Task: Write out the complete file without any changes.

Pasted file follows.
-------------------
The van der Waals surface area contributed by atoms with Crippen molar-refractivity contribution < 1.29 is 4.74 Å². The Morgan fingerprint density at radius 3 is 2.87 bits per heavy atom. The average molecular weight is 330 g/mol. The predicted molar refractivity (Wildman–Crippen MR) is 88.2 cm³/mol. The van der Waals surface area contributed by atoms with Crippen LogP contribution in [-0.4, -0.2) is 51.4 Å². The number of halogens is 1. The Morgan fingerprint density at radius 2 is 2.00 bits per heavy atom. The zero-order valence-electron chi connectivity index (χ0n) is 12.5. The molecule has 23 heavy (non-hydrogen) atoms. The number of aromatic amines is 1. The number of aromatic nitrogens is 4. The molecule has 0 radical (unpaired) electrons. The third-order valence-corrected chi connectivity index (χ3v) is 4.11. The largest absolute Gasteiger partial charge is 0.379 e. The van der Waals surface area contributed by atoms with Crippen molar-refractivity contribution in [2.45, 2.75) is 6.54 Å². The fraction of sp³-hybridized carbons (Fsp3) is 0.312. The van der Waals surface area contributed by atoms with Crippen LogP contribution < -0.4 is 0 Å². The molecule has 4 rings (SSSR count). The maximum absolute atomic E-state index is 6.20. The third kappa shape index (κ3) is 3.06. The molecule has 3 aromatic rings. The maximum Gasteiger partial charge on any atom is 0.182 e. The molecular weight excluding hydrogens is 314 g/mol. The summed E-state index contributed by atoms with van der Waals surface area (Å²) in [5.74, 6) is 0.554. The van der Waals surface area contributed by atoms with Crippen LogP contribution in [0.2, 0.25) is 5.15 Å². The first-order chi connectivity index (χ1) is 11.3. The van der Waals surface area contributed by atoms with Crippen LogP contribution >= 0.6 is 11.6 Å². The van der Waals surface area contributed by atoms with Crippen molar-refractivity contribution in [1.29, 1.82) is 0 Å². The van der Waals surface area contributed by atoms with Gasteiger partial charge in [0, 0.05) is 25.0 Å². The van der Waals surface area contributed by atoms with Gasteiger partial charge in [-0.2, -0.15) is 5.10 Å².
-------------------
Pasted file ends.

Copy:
The van der Waals surface area contributed by atoms with Crippen molar-refractivity contribution < 1.29 is 4.74 Å². The Morgan fingerprint density at radius 3 is 2.87 bits per heavy atom. The average molecular weight is 330 g/mol. The predicted molar refractivity (Wildman–Crippen MR) is 88.2 cm³/mol. The van der Waals surface area contributed by atoms with Crippen LogP contribution in [-0.4, -0.2) is 51.4 Å². The number of halogens is 1. The Morgan fingerprint density at radius 2 is 2.00 bits per heavy atom. The zero-order valence-electron chi connectivity index (χ0n) is 12.5. The molecule has 23 heavy (non-hydrogen) atoms. The number of aromatic amines is 1. The number of aromatic nitrogens is 4. The molecule has 0 radical (unpaired) electrons. The third-order valence-corrected chi connectivity index (χ3v) is 4.11. The largest absolute Gasteiger partial charge is 0.379 e. The van der Waals surface area contributed by atoms with Crippen molar-refractivity contribution in [2.45, 2.75) is 6.54 Å². The fraction of sp³-hybridized carbons (Fsp3) is 0.312. The van der Waals surface area contributed by atoms with Crippen LogP contribution < -0.4 is 0 Å². The molecule has 4 rings (SSSR count). The maximum absolute atomic E-state index is 6.20. The third kappa shape index (κ3) is 3.06. The molecule has 3 aromatic rings. The maximum Gasteiger partial charge on any atom is 0.182 e. The molecular weight excluding hydrogens is 314 g/mol. The summed E-state index contributed by atoms with van der Waals surface area (Å²) in [5.74, 6) is 0.554. The van der Waals surface area contributed by atoms with Crippen LogP contribution in [0.2, 0.25) is 5.15 Å². The first-order chi connectivity index (χ1) is 11.3. The van der Waals surface area contributed by atoms with Crippen LogP contribution >= 0.6 is 11.6 Å². The van der Waals surface area contributed by atoms with Crippen molar-refractivity contribution in [1.29, 1.82) is 0 Å². The van der Waals surface area contributed by atoms with Gasteiger partial charge in [0, 0.05) is 25.0 Å². The van der Waals surface area contributed by atoms with Gasteiger partial charge in [-0.2, -0.15) is 5.10 Å².